The weather forecasters appear to be having problems predicting the weather. With this in mind, we thought we’d ignore the weather forecasts, and that we should ‘man-up’ to the point of travelling in the rain. Otherwise, we’ll never get anywhere.
We left our mooring at Hepton Bridge around 8.30 a.m., now that’s early for us! Our thinking was to make for Bridge 107A early, before the (so called) predicted rain. We hadn’t been going long, before the rain started. Luckily the bridges are relatively high, so we could travel with the canopy up. Unfortunately we can’t roll up the ‘windscreen’, so visibility isn’t very good. Even my ‘good idea’ before setting off, of cleaning the screen with waxed furniture polish to repel the rain turned out to be less than a success!
We set off thinking how more beautiful our journey would be if only we could see the scenery.
Though the views still didn’t disappoint.
John’s arthritic knee is still playing up, so I volunteered to ‘swing’ the last three swing bridges on our journey of the Leeds to Liverpool. At the first swing bridge I set off with both a handcuff, and a CRT key. Mainly the swing bridges are locked with a handcuff key, though there are a few bridges that use a CRT key. The automatic bridges all use the CRT key.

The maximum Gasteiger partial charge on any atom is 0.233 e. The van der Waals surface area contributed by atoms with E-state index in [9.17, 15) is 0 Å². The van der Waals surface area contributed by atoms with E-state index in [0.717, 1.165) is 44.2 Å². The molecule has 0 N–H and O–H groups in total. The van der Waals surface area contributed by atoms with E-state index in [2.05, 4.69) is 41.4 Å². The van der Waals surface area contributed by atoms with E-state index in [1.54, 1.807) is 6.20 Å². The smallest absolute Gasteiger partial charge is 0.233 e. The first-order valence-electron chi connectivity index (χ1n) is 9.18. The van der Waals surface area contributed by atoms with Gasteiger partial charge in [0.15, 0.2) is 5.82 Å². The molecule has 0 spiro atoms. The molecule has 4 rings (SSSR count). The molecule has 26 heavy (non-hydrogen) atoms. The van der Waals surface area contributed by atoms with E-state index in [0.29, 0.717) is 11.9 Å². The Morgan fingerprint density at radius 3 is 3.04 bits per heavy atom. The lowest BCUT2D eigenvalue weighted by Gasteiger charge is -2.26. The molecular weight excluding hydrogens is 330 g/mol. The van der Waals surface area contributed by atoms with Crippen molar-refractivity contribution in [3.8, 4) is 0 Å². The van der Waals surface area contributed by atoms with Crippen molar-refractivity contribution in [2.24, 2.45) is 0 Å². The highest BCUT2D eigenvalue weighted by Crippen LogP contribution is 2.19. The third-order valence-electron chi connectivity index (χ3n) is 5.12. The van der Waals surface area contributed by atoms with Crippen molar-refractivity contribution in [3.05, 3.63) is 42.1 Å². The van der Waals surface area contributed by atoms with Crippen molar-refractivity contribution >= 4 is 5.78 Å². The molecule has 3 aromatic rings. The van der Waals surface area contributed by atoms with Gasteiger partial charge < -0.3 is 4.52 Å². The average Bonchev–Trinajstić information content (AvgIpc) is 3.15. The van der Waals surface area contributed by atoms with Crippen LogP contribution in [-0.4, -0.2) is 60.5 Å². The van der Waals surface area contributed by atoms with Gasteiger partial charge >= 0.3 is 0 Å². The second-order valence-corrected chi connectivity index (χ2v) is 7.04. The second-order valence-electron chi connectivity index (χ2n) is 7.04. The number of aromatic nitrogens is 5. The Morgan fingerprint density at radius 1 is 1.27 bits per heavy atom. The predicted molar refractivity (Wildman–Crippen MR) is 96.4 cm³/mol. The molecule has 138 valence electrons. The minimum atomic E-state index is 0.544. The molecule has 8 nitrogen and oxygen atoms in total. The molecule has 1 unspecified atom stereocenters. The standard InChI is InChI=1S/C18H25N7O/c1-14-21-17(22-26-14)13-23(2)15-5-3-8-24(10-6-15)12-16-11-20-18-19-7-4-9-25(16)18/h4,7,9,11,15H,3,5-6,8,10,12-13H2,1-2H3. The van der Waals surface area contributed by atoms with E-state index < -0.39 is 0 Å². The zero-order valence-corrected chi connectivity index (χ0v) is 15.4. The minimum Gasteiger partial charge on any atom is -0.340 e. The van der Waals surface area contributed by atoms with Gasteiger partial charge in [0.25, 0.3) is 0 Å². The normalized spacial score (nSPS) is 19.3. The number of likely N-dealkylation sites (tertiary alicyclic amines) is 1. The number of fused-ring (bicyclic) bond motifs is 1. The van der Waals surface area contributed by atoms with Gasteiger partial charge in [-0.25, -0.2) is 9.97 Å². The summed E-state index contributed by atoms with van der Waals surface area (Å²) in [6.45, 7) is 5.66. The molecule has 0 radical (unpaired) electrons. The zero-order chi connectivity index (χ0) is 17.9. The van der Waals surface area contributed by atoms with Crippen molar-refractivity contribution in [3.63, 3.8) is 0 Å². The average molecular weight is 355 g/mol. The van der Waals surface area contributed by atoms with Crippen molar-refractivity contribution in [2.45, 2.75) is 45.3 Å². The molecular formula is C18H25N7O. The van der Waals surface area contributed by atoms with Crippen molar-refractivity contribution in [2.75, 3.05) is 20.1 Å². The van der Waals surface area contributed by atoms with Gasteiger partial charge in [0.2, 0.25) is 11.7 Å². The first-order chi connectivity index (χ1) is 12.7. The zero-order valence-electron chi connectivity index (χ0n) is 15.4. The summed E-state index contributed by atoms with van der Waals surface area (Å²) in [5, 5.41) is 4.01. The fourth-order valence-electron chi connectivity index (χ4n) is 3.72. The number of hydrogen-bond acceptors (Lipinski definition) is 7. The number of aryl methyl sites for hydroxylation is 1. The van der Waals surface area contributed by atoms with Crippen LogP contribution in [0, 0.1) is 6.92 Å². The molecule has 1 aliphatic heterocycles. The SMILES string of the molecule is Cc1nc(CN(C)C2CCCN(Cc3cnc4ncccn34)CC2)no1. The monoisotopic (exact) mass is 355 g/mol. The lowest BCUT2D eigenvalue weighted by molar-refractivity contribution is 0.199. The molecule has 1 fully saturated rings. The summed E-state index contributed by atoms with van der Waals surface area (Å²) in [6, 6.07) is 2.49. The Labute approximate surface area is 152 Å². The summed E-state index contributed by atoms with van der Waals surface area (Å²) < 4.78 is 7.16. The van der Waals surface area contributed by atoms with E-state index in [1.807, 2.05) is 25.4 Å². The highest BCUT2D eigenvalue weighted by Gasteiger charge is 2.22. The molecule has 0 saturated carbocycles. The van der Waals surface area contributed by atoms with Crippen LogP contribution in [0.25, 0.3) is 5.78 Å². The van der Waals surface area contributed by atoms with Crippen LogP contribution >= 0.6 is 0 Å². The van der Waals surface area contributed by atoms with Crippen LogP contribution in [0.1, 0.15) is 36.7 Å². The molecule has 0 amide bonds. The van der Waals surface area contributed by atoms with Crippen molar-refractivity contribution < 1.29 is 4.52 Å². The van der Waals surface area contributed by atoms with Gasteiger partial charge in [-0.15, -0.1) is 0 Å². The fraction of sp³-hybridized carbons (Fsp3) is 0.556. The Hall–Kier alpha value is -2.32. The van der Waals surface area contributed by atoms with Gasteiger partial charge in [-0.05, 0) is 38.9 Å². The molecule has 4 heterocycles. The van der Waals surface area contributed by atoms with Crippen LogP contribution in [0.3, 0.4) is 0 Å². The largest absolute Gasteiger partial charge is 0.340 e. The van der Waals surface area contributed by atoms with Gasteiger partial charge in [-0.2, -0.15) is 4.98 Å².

Arriving at the bridge, it didn’t take long to realise that to swing the bridge a windlass was needed, as well as a handcuff key. I trudged back to Cyan in the drizzle to pick up a windlass (muttering with each step). Sometimes it’s impossible to preempt the ‘tools’ needed! Once ‘mastered’ the three swing bridges were easy to work. Basically the key unlocked the mechanism, the windlass lifted the bridge from it’s cradle, and with a gentle push, the bridge swung open.
With all the rain we’ve had, this lifeboat just might come in handy!
How the signets have grown, they’re almost as big as their parents. It seams ages since we’ve seen a brood of swans.
Seating, Accrington style. To the right is a bridge.
The weather’s getting even more dreek!
We had anticipated to moor between bridges 107A and 107. Unfortunately the mooring wasn’t possible as overhead wires for pylons were either being replaced or newly erected. Beside the several areas of scaffolding, the twinging/whipping noise from the wires would have been an annoying problem.
We’re now moored for the night in the countryside by Bridge 106. WiFi is 25Mg, and good digital TV.
Tomorrow we’ve a busy day ahead, we’ve the six Blackburn Locks to drop down, and have about 10 miles of cruising, leaving Blackburn behind.
Today we’ve cruised 9.5 miles, and ‘swung’ three swing bridges.